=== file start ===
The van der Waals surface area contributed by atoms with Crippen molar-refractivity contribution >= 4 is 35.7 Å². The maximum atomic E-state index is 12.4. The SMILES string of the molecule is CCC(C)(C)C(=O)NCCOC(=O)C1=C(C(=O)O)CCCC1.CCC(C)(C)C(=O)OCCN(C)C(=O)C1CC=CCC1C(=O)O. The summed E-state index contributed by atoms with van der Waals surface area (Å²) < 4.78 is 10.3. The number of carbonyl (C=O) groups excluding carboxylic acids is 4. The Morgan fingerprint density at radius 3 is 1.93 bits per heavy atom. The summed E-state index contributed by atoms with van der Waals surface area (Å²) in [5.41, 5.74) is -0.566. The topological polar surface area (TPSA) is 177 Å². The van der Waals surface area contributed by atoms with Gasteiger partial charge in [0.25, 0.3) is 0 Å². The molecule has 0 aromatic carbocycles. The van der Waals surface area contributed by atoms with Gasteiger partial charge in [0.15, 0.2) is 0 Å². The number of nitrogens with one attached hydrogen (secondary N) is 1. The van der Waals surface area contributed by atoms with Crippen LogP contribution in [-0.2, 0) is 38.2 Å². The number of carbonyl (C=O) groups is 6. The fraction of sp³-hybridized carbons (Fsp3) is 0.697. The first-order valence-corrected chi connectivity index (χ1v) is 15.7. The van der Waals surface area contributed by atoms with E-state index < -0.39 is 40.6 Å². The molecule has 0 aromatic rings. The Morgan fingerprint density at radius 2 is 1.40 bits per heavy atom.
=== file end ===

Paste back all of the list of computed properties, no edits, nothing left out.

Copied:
The van der Waals surface area contributed by atoms with Crippen molar-refractivity contribution >= 4 is 35.7 Å². The maximum atomic E-state index is 12.4. The SMILES string of the molecule is CCC(C)(C)C(=O)NCCOC(=O)C1=C(C(=O)O)CCCC1.CCC(C)(C)C(=O)OCCN(C)C(=O)C1CC=CCC1C(=O)O. The summed E-state index contributed by atoms with van der Waals surface area (Å²) < 4.78 is 10.3. The number of carbonyl (C=O) groups excluding carboxylic acids is 4. The Morgan fingerprint density at radius 3 is 1.93 bits per heavy atom. The summed E-state index contributed by atoms with van der Waals surface area (Å²) in [5.41, 5.74) is -0.566. The topological polar surface area (TPSA) is 177 Å². The van der Waals surface area contributed by atoms with Gasteiger partial charge in [0.25, 0.3) is 0 Å². The molecule has 0 aromatic carbocycles. The van der Waals surface area contributed by atoms with Gasteiger partial charge in [0.15, 0.2) is 0 Å². The number of nitrogens with one attached hydrogen (secondary N) is 1. The van der Waals surface area contributed by atoms with Crippen LogP contribution in [-0.2, 0) is 38.2 Å². The number of carbonyl (C=O) groups is 6. The fraction of sp³-hybridized carbons (Fsp3) is 0.697. The first-order valence-corrected chi connectivity index (χ1v) is 15.7. The van der Waals surface area contributed by atoms with E-state index < -0.39 is 40.6 Å². The molecule has 0 aromatic rings. The Morgan fingerprint density at radius 2 is 1.40 bits per heavy atom.